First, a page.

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Where Does Utah’s Drinking Water Come From?

Utah drinking water

Drinking water is an important part of maintaining your health, but it is crucial that the water you digest is clean. According to the Utah Department of Environmental Quality, there are over 1,800 drinking water sources here in Utah and over 970 public drinking water systems. These systems are rated by the Division of Drinking Water (DDW) to help ensure quality. 90% of our systems have an approved rating, and so our drinking water is pretty safe for the most part. Small systems that service about 3,300 or less people tend to be a little more risky as they may struggle to monitor frequency standards. You are more likely to see these small systems in small towns away from larger populations.

As you read this blog post, you’ll come across the various terms that describe how your water goes from the mountain tops to your faucet. To help you picture the process of where your water comes from, please check out this graphic we’ve made for you.

Utah groundwater

Now, let’s talk about where your drinking water comes from by sources.

Snowpack

Salt Lake City mountains with snow Did you know that 80% of Utah’s population lives in the Salt Lake City area? That’s probably not too big of a shocker to you, but it’s important to note as we analyze where our water comes from. In Salt Lake City, only 10% of our drinking water comes from groundwater. The other 90% comes from our nearby Wasatch Mountain snowpack. This local resource is extremely important to our daily lives, and it is extremely important to have it so close by! In fact, it takes less than 24 hours for a drop of water to get from the top of the mountains to your water faucet.

Although it does snow in Utah, it is still a desert state. Because of this, the amount of precipitation that is received from snowpack varies throughout the state. This means that the water supply from the source may be greater in Salt Lake City than it would be in Moab or St. George. Due to our varying supply and our growing population, we have to rely on groundwater sources to make up the difference.

Watersheds

bridge over water at Big Cottonwood Canyon in Salt Lake County Utah

Watersheds are natural occurrences where water runoff is collected and drained at a common point. They’re also an important medium by which water goes from the mountains to our groundwater. These do not follow county or state lines, and so it’s very likely for states to be a part of multiple watersheds.

For example, Utah’s two major watersheds are the Great Basin and Upper Colorado. A small part of Southern Utah does get its water from the Lower Colorado watershed. Likewise, the Columbia River Basin watershed brings water to a small area of the northwestern part of the state. Just to show you how intertwined our continent’s watersheds are, the Colorado River watershed drains into the Gulf of California which is also known as the Sea of Cortez.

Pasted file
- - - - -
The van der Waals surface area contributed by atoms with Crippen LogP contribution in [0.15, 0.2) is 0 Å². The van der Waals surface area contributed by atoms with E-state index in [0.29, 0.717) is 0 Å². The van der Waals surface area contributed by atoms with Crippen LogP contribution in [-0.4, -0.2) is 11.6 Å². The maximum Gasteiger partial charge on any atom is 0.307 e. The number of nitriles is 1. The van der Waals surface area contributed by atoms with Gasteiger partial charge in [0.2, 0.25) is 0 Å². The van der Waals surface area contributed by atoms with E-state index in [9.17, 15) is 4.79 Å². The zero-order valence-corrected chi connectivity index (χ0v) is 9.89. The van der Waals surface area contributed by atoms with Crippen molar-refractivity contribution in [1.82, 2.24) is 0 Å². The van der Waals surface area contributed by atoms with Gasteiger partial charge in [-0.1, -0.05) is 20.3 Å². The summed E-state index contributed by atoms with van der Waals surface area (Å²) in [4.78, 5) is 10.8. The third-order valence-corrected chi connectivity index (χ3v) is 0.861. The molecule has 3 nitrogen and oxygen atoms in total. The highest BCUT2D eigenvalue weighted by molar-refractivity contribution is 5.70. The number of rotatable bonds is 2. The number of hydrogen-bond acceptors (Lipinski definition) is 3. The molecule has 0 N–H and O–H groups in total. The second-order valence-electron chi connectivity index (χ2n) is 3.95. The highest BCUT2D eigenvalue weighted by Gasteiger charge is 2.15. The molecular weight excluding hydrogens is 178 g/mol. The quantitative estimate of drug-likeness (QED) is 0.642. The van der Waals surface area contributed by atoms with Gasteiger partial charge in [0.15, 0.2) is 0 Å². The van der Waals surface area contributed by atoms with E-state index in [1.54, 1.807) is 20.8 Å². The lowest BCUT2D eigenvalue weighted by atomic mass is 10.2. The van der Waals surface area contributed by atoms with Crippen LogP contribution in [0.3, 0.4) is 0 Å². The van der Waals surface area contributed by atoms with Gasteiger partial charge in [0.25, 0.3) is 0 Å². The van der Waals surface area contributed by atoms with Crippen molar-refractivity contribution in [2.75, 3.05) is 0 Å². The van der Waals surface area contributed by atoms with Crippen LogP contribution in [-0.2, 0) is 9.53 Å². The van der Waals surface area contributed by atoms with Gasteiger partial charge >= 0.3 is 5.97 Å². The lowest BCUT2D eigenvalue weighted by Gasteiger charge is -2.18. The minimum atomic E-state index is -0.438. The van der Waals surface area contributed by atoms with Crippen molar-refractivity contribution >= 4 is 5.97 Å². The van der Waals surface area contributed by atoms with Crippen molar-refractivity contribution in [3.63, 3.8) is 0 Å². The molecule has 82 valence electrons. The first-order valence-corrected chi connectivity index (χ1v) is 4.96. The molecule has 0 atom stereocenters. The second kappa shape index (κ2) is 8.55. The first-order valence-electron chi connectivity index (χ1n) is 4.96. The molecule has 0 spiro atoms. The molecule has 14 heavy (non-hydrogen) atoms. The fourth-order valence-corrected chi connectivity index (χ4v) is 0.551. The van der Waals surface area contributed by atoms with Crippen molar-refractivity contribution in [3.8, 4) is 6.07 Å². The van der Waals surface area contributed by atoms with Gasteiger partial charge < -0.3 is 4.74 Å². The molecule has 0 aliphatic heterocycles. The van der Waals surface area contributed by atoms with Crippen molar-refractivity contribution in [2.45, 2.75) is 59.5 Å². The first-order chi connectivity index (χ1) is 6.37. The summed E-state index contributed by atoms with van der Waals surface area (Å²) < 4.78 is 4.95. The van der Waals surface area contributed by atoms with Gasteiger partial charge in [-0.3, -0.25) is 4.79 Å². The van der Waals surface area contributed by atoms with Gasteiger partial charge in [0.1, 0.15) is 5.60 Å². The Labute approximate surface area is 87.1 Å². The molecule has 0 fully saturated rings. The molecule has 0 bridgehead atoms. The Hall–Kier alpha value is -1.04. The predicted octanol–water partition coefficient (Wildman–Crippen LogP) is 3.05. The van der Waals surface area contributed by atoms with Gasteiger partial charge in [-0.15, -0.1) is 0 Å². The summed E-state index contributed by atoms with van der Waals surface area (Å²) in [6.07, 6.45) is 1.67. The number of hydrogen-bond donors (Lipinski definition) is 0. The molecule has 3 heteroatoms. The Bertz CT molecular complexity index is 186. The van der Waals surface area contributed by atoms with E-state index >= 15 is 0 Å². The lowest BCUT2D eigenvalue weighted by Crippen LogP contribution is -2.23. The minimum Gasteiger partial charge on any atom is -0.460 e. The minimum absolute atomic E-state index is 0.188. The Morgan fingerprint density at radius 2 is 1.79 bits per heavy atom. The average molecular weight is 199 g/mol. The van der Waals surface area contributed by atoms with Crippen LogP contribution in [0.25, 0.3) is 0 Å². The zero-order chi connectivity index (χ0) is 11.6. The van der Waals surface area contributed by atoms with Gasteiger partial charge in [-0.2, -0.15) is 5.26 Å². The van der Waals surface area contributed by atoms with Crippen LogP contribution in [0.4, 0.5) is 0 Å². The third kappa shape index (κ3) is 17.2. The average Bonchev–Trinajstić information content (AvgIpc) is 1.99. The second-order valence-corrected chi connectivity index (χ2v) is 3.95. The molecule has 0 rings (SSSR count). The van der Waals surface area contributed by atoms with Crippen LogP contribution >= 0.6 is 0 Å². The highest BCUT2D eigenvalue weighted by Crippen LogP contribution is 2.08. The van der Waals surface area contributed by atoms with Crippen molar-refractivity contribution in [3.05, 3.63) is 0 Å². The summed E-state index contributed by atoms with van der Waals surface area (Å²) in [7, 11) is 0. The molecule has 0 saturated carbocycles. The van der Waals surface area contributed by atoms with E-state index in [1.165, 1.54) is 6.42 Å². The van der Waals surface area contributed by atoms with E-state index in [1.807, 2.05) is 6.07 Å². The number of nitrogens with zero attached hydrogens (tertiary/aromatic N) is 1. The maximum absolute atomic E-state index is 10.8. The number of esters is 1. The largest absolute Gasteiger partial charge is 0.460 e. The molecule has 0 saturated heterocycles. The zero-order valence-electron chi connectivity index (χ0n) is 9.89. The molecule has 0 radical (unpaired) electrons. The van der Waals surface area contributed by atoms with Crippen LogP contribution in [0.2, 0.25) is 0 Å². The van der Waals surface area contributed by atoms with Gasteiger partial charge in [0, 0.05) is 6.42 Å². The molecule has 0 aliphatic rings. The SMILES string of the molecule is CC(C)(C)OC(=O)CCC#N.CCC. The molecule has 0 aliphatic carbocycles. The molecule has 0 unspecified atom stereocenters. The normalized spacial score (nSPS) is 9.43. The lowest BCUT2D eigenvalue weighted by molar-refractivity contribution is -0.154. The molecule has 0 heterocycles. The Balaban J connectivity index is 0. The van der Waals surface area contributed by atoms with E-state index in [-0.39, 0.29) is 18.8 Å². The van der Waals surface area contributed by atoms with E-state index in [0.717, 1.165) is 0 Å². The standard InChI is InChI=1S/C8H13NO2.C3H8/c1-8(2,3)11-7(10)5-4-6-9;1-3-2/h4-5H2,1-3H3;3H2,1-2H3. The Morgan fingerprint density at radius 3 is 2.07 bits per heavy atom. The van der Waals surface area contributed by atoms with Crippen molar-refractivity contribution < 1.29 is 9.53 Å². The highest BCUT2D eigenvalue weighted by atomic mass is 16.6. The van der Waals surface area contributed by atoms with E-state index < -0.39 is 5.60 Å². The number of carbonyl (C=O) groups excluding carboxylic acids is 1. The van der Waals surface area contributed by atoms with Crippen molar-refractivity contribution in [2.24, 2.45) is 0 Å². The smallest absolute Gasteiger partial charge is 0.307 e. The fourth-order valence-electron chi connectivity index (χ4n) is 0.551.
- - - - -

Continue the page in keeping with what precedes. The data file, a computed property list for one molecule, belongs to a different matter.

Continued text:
Yet, within our state there are 10 smaller watersheds within the major watersheds mentioned above. We’ve listed them out here by their names, but you’ll be sure to notice that their names go along with their associated surface water resource.

  1. Bear River Watershed
  2. Jordan River and Utah Lake Watershed
  3. Weber River Watershed
  4. Sevier River Watershed
  5. Cedar/Beaver River Watershed
  6. Uinta Basin Watershed
  7. Southeast Colorado River Watershed
  8. West Colorado River Watershed
  9. Lower Colorado River Watershed
  10. Great Salt Lake Watershed

Curious about your watershed?

Find Your Watershed

Groundwater

groundwater

Underneath the ground, there are cracks and spaces in the soil and rock beneath us. These are called aquifers and they allow for water to be stored naturally and for it to move as well. When snow melts on the mountain, it becomes water and drains down the mountain with the runoff and through the watersheds. Once it makes its way through the aquifers, it becomes groundwater. This groundwater is an important source of drinking water as well as the water we need to support our agriculture. It is becoming increasingly important as our population grows and as weather changes from year to year, impacting our snowpack.

To learn about the health of your local Utah groundwater, check out the Utah Water Science Center’s Groundwater Watch.

Concerned About Your Drinking Water?

It’s very important to make sure that your water is safe! Our local government is monitoring the water and is doing everything it can to make it safe to drink. However, that doesn’t mean that that is all that needs to be done. To make it safer and taste better, consider water purification. This will help remove any chlorine, arsenic, dissolved solids, and lead coming through your tap water. Utah’s water is also known for its level of hardness—or high amount of mineral content. If that is affecting your health or way of life in anyway, you may want to have a water softener installed. To see just how hard your drinking water is, make sure to check out our hard water tool.

The Shamrock Plumbing Hard Water Tool

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